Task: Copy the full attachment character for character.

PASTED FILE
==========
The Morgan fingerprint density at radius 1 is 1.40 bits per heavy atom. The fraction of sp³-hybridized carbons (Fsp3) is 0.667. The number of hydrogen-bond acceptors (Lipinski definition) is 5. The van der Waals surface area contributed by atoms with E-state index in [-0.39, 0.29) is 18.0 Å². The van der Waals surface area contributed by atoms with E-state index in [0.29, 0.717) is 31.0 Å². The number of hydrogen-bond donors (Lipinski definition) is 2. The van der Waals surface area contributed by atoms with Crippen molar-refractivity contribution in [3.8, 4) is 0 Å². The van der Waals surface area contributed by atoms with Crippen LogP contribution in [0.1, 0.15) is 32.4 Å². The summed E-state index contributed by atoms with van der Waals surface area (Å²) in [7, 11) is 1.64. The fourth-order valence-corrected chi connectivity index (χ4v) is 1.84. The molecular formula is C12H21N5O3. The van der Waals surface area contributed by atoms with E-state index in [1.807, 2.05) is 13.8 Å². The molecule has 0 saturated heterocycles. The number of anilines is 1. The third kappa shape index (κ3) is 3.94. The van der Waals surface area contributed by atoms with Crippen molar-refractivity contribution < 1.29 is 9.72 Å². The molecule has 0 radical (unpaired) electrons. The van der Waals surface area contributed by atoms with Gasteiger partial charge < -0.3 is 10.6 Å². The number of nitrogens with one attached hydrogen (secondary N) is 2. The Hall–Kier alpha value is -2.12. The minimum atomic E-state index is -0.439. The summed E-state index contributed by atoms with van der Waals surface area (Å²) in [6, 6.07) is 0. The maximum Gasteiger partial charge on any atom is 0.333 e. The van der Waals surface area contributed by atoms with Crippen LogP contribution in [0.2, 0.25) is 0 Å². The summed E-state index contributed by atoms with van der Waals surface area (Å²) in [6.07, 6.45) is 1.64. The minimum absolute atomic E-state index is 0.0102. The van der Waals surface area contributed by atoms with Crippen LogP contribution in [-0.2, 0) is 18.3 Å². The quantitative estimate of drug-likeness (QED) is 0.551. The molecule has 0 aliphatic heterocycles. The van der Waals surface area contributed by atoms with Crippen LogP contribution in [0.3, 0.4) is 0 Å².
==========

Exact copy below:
The Morgan fingerprint density at radius 1 is 1.40 bits per heavy atom. The fraction of sp³-hybridized carbons (Fsp3) is 0.667. The number of hydrogen-bond acceptors (Lipinski definition) is 5. The van der Waals surface area contributed by atoms with E-state index in [-0.39, 0.29) is 18.0 Å². The van der Waals surface area contributed by atoms with E-state index in [0.29, 0.717) is 31.0 Å². The number of hydrogen-bond donors (Lipinski definition) is 2. The van der Waals surface area contributed by atoms with Crippen molar-refractivity contribution in [3.8, 4) is 0 Å². The van der Waals surface area contributed by atoms with Crippen LogP contribution in [0.1, 0.15) is 32.4 Å². The summed E-state index contributed by atoms with van der Waals surface area (Å²) in [7, 11) is 1.64. The fourth-order valence-corrected chi connectivity index (χ4v) is 1.84. The molecular formula is C12H21N5O3. The van der Waals surface area contributed by atoms with E-state index in [1.807, 2.05) is 13.8 Å². The molecule has 0 saturated heterocycles. The number of anilines is 1. The third kappa shape index (κ3) is 3.94. The van der Waals surface area contributed by atoms with Crippen molar-refractivity contribution < 1.29 is 9.72 Å². The molecule has 0 radical (unpaired) electrons. The van der Waals surface area contributed by atoms with Gasteiger partial charge < -0.3 is 10.6 Å². The number of nitrogens with one attached hydrogen (secondary N) is 2. The Hall–Kier alpha value is -2.12. The minimum atomic E-state index is -0.439. The summed E-state index contributed by atoms with van der Waals surface area (Å²) in [6, 6.07) is 0. The maximum Gasteiger partial charge on any atom is 0.333 e. The van der Waals surface area contributed by atoms with Crippen LogP contribution in [0.2, 0.25) is 0 Å². The summed E-state index contributed by atoms with van der Waals surface area (Å²) in [6.07, 6.45) is 1.64. The minimum absolute atomic E-state index is 0.0102. The van der Waals surface area contributed by atoms with Crippen LogP contribution in [-0.2, 0) is 18.3 Å². The quantitative estimate of drug-likeness (QED) is 0.551. The molecule has 0 aliphatic heterocycles. The van der Waals surface area contributed by atoms with Crippen LogP contribution in [0.3, 0.4) is 0 Å².